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Canterbury Bells
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Canterbury Bells are not a plant I see every day in home gardens in my area. All the more reason to grow them, right?  I wish I had thought of that, but in all honesty I can't take credit.  A clump of Canterbury Bells just magically appeared in my garden last year, and I really don't know where it came from.  I noticed a strange clump of something in early spring as I did some cleanup in one of my garden beds.  I knew it wasn't a weed, but had no idea what it was, so I just left it alone until finally it sent up flower stalks and started blooming.  Lucky me!  A picture of that very plant is to the right, and what a nice plant it is with it's noticeably bell-shaped, spectacularly royal purple flowers.

Canterbury bells can come in white and pink in addition to the purple pictured above, but I personally really like the purple.  The picture doesn't do it justice.  My plant grew to nearly 4 feet tall and was absolutely covered with these purple bell-shaped blooms.  As  you can see from the picture, this is a plant that will require staking, especially if you want to use the stalks for cut flowers.  I wasn't ready for that this time around since I didn't even know what it was until it bloomed, and as you can see, the plant leaned heavily toward the right even after staking, especially after rain.  I'm going to get bigger stakes next season and put them in place early. 

Canterbury bells are usually considered to be biennials - they grow a clump the first year and then flower and die in the second year.  Not so in my case.  My plant not only made it through the winter but the clump is twice as big as it was last year in my zone 7 garden.  See picture taken in mid February, 2012.  Admittedly we had a very warm winter that year, but I'm feeling kind of confident that this plant will be around for a few years to come, which would make it a tender biennial or perennial in my neck of the woods.  Obviously, since it just magically appeared in my garden one day, my Canterbury Bell has had no special treatment as far as soil or watering, but it did happen to take up residence in a reasonably well-kept bed with pretty average soil but that gets regular mulching, weeding, watering, and fertilizing all year round.  I have heard that Canterbury Bells will grow spindly and weak if they are pampered too much so my advice is just leave them alone other than the basics.  As far as sun, mine get about half a day of sun, mostly in the morning and the result has been good. This is definitely not a shade plant, but as with a lot of other plants, the further south you are, the more shade it will tolerate.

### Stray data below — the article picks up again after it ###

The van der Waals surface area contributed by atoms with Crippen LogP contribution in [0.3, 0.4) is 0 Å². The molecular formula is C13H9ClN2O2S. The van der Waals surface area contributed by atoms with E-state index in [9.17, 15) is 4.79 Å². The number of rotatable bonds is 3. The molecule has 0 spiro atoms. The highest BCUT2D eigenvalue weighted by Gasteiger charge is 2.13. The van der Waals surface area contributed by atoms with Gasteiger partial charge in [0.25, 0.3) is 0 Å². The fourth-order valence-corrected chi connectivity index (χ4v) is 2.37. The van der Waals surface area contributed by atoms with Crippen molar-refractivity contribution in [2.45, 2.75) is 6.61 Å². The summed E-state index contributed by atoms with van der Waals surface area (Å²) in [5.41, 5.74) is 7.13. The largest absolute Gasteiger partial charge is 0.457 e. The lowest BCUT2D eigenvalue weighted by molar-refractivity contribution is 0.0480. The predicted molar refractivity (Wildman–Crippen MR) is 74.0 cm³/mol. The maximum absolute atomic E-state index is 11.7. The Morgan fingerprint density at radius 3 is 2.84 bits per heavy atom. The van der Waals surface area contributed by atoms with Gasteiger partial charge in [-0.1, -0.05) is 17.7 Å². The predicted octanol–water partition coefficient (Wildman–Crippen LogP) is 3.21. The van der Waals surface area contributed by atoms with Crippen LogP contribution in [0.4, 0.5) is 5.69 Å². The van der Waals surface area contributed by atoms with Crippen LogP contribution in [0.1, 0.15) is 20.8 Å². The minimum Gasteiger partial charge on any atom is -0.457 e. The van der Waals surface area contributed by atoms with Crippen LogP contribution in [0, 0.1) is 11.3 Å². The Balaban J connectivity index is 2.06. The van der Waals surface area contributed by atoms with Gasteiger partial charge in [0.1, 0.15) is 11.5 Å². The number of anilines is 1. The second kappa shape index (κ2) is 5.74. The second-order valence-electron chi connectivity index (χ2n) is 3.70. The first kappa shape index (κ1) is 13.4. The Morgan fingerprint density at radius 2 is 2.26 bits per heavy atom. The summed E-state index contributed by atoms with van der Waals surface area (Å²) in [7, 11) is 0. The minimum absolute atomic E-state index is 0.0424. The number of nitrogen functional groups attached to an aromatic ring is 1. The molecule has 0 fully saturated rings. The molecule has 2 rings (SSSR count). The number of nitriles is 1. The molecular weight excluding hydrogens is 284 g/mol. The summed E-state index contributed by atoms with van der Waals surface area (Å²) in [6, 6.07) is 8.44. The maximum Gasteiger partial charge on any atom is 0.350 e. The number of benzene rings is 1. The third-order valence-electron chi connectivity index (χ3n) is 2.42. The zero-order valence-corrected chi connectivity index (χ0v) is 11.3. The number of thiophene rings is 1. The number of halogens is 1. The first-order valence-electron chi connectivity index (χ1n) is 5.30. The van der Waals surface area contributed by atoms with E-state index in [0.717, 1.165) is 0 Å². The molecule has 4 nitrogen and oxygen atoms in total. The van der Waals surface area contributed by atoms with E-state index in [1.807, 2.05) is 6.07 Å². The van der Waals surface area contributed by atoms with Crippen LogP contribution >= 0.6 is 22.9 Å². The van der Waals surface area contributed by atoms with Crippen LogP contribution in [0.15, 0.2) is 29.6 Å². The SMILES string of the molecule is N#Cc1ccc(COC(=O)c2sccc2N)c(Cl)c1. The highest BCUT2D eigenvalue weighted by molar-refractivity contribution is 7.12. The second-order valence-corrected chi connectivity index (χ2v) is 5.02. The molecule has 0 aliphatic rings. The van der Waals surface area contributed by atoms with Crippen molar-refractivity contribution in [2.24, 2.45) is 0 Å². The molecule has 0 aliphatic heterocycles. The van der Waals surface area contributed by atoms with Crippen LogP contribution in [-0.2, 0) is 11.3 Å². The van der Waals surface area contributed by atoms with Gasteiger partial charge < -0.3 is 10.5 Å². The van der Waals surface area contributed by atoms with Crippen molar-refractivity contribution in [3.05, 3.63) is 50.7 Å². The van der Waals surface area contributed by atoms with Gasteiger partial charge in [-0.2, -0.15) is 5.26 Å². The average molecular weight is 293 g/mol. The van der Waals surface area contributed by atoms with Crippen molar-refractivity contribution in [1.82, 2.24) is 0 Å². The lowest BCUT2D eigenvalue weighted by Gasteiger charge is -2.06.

I haven't noticed any self-seeding so far despite the fact that after the flowers were spent I cut the stems off with seeds intact and buried them in the garden bed but it's early yet and hope springs eternal.  If I don't have any volunteers, you can bet I will hunt down a packet of seeds and try my hand that way.  This is a plant I will make an effort to keep producing from now on.  In many ways, Canterbury Bells remind me of Foxglove and do seem to have the same growing requirements. In fact, my Canterbury Bells made their debut in the middle of the only bed I grow Foxgloves in.  Therefore, if you have ever grown Foxglove, you know what to do with Canterbury Bells. 

If you are not lucky enough to have a Canterbury Bell plant dropped like manna from heaven into your Foxglove garden, you will probably have to start them from seed.  I don't think I have ever seen Canterbury Bell plants at any garden store, even the specialty ones.  I do a lot of seeding every year, and always do mine in flats with potting soil.  The reason for this is that I have a lot of stuff out there in the garden and a lot of weeds too, and I am notorious for pulling good seedlings out along with bad weeds.  As a result, I start everything in flats and then transplant when they are recognizable so I'm not constantly working against myself.  Canterbury Bell seeds need light to germinate, so whether you direct seed or seed in flats, just press the seed in (don't cover with soil), and keep the soil moist until you see those little sprouts coming to life.  I usually wait at least until I see the first true leaves before planting in the garden. Give the seedlings plenty of sun once they are up so they don't get spindly.  As always, once they are on their way in the garden, mulch, mulch, mulch.  Do remember though, that unless you do all this in the fall, you will only see a clump of foliage the first season and no blooms until the year after that, which is a long wait. But planting in the fall has drawbacks too.  You might lose the plant altogether during a harsh spell in winter.   So it's a crapshoot, but just remember, you are in for a real treat when Canterbury Bells finally do grace you with blooms, and you will fool your friends into thinking you actually have some idea of what you are doing - always great fun.  

So that's it, folks.  This one is on my highly recommended list and is at the easy end of the gardening skill scale even from seed. So find a pack of Canterbury Bell seeds as soon as you can and then go plant 'em!


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